In many states, the only requirement to purchase a firearm from a licensed dealer is a federal background check, though states like California and Massachusetts have much stricter laws.

In Canada, the bump in sales is limited to those who have already passed through the RCMP’s extensive licensing regime. This process often takes up to six months and includes a weekend-long course, passing a written and practical test and reference checks. Canadian gun owners are subject to continuous automatic background checks as long as they hold the licence.

So if somebody is legally purchasing a gun in Canada, it means the RCMP could find “no reasons why, in the interest of public safety, they should not possess a firearm.”

No. 3: Who is buying what?

Many of the people buying guns in the U.S. during the COVID-19 pandemic reported that it was their first time purchasing a gun. Furthermore, the majority of guns sold during the current boom have been handguns rather than long guns.

Though it’s a bit early to speculate, this could very well lead to even less support for gun control in the U.S., given that gun owners are unsurprisingly the least likely group to support gun control.

Most first-time gun buyers in the United States during the pandemic have purchased handguns. (Kenny Luo/Unsplash)

In Canada, on the other hand, it is likely that only a small minority of gun purchases during the Canadian spike were first-time buyers given the time frame required to acquire a firearm licence in Canada.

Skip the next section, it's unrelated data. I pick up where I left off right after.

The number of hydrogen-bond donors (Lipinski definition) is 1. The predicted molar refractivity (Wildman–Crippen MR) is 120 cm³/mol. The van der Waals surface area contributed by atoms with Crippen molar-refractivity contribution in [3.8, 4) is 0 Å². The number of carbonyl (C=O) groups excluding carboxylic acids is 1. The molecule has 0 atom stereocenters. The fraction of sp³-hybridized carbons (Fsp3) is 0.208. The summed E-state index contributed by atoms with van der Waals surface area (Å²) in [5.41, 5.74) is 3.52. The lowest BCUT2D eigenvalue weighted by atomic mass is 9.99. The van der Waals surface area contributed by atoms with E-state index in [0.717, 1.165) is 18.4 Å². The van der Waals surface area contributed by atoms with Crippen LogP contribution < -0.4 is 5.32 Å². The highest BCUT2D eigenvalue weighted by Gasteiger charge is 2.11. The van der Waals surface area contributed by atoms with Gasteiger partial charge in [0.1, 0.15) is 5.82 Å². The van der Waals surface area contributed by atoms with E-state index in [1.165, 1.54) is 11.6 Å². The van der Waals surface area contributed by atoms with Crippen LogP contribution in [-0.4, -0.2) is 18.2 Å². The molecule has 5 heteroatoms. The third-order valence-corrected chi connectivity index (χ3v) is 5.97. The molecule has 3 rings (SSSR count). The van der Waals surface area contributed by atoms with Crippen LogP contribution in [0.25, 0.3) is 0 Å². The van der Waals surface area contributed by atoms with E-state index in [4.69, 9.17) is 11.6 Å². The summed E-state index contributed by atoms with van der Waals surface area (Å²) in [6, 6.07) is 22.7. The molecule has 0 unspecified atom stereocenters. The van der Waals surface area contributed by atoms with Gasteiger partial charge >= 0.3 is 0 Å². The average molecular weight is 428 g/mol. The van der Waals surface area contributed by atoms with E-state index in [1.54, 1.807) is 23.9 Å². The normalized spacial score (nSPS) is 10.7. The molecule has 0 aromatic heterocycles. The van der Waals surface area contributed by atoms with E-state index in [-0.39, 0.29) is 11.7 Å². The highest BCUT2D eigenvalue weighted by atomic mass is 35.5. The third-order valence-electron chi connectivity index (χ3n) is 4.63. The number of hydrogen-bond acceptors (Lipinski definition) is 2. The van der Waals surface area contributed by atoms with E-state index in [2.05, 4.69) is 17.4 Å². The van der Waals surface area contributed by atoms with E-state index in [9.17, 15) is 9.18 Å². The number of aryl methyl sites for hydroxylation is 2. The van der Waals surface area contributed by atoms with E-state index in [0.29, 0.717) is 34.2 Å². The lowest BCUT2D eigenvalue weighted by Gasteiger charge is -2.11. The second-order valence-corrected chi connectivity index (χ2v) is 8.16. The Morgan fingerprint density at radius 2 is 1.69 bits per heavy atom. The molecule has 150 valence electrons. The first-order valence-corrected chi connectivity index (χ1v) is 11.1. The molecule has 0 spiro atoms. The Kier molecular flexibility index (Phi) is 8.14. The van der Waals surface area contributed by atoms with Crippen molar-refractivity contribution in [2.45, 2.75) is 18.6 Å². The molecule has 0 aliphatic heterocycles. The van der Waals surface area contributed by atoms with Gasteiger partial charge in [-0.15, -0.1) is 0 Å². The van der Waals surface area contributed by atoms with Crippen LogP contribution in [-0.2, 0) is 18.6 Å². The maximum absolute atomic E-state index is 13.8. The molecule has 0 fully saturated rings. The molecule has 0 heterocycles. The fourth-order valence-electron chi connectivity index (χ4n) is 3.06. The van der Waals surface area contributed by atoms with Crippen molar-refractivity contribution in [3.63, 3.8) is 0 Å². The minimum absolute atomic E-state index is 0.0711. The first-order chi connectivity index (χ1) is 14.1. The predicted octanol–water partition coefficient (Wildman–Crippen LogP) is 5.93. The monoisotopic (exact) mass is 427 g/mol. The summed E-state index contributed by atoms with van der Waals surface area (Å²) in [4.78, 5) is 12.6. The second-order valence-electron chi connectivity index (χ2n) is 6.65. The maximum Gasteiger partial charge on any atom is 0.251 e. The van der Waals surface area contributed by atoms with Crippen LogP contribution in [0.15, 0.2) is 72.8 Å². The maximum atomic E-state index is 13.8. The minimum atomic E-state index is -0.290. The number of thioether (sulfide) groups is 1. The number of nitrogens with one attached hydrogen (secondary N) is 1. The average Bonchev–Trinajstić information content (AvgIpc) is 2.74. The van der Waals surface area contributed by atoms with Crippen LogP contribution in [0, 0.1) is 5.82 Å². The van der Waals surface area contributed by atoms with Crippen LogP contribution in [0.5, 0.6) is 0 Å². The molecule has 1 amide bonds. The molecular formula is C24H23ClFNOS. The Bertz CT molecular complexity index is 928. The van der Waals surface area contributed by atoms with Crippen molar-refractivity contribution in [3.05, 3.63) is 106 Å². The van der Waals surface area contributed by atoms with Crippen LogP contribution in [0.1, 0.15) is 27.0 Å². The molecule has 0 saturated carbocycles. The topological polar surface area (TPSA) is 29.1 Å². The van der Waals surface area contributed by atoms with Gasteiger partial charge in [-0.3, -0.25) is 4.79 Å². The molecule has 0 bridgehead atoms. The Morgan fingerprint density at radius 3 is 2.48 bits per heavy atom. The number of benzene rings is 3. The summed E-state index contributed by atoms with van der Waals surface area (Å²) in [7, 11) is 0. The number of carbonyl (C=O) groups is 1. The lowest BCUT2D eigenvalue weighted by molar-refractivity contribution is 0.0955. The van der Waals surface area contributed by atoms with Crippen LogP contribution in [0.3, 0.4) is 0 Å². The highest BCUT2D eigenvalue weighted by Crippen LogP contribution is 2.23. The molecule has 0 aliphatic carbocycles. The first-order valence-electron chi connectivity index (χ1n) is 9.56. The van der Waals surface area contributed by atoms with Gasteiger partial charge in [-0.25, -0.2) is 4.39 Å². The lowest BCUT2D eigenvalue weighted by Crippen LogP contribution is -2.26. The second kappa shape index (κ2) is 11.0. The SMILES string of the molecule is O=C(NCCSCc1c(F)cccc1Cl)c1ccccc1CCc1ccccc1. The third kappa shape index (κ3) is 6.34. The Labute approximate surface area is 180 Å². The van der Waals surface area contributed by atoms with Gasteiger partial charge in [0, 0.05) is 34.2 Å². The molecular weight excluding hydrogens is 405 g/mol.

Statistics on the breakdown of handguns versus long gun purchases during the Canadian pandemic spike don’t exist, but we can guess that most of the new guns purchased in Canada were long guns being used for hunting or sports shooting.

That’s because gun owners wishing to own handguns must have a special Restricted Possession and Acquisition License (RPAL) and maintain a membership at a shooting club, which can cost hundreds of dollars per year and limits handgun ownership to serious target shooters.

Of Canada’s 2.2 million licensed gun owners, only about a quarter have licences that allow them to purchase handguns.

And so it’s clear there are major differences between the gun purchase spikes in Canada and the U.S. during the COVID-19 pandemic. This will hopefully set anxious Canadian minds at ease and let everyone get back to focusing on more pressing problems.The Conversation

Noah S. Schwartz, PhD Candidate, Political Science, Carleton University

This article is republished from The Conversation under a Creative Commons license. Read the original article.

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Noah S. Schwartz
Noah Schwartz, BA (Carleton), MSc (Durham) is a PhD candidate in Political Science with a specialization in public policy. His research looks at the politics of memory and the use of narrative in the American gun debate. His doctoral research project employs ethnographic methods to study community building and the mobilization of narratives about America’s past by the gun-rights movement. Noah received his BA at Carleton in Global Politics, before moving overseas to complete his MSc in Defence, Development and Diplomacy at Durham University. After working with the Privy Council Office and Global Affairs Canada, he returned to study at Carleton in the fall of 2016 to begin his PhD. Noah's research interests include the public policy process, the politics of memory, the gun-rights movement, firearms policy, and North American Politics.